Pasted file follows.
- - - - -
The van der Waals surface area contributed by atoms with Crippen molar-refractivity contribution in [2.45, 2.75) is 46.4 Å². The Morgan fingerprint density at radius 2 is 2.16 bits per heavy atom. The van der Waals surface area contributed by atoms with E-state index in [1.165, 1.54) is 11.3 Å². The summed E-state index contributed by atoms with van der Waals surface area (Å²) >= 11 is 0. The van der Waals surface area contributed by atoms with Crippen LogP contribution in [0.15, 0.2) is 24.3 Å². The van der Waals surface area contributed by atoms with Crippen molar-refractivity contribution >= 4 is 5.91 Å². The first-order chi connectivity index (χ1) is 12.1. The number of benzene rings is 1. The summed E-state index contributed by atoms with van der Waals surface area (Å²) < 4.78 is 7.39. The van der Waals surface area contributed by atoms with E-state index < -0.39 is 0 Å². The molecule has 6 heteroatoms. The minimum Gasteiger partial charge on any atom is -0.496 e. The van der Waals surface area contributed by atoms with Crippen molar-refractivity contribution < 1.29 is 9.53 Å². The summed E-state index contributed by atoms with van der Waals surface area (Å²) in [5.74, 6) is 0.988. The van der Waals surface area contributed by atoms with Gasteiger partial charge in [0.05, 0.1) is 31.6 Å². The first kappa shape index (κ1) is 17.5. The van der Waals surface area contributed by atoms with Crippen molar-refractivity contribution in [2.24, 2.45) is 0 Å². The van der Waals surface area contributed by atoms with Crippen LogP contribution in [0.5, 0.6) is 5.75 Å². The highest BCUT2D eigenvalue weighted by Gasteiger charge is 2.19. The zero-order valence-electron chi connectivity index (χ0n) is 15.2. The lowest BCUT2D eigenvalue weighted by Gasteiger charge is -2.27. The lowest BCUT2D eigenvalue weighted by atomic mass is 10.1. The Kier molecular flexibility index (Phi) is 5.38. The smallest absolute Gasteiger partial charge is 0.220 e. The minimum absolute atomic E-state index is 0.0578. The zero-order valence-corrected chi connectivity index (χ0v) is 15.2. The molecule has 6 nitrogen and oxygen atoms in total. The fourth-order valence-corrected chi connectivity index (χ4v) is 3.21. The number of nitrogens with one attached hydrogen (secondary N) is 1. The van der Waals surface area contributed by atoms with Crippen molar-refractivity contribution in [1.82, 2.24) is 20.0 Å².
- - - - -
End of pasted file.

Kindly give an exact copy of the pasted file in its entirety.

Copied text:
The van der Waals surface area contributed by atoms with Crippen molar-refractivity contribution in [2.45, 2.75) is 46.4 Å². The Morgan fingerprint density at radius 2 is 2.16 bits per heavy atom. The van der Waals surface area contributed by atoms with E-state index in [1.165, 1.54) is 11.3 Å². The summed E-state index contributed by atoms with van der Waals surface area (Å²) >= 11 is 0. The van der Waals surface area contributed by atoms with Crippen LogP contribution in [0.15, 0.2) is 24.3 Å². The van der Waals surface area contributed by atoms with Crippen molar-refractivity contribution >= 4 is 5.91 Å². The first-order chi connectivity index (χ1) is 12.1. The number of benzene rings is 1. The summed E-state index contributed by atoms with van der Waals surface area (Å²) < 4.78 is 7.39. The van der Waals surface area contributed by atoms with E-state index < -0.39 is 0 Å². The molecule has 6 heteroatoms. The minimum Gasteiger partial charge on any atom is -0.496 e. The van der Waals surface area contributed by atoms with Crippen molar-refractivity contribution < 1.29 is 9.53 Å². The summed E-state index contributed by atoms with van der Waals surface area (Å²) in [5.74, 6) is 0.988. The van der Waals surface area contributed by atoms with Gasteiger partial charge in [0.05, 0.1) is 31.6 Å². The first kappa shape index (κ1) is 17.5. The van der Waals surface area contributed by atoms with Crippen molar-refractivity contribution in [2.24, 2.45) is 0 Å². The van der Waals surface area contributed by atoms with Crippen LogP contribution in [0.5, 0.6) is 5.75 Å². The highest BCUT2D eigenvalue weighted by Gasteiger charge is 2.19. The zero-order valence-electron chi connectivity index (χ0n) is 15.2. The lowest BCUT2D eigenvalue weighted by Gasteiger charge is -2.27. The lowest BCUT2D eigenvalue weighted by atomic mass is 10.1. The Kier molecular flexibility index (Phi) is 5.38. The smallest absolute Gasteiger partial charge is 0.220 e. The minimum absolute atomic E-state index is 0.0578. The zero-order valence-corrected chi connectivity index (χ0v) is 15.2. The molecule has 6 nitrogen and oxygen atoms in total. The fourth-order valence-corrected chi connectivity index (χ4v) is 3.21. The number of nitrogens with one attached hydrogen (secondary N) is 1. The van der Waals surface area contributed by atoms with Crippen molar-refractivity contribution in [1.82, 2.24) is 20.0 Å².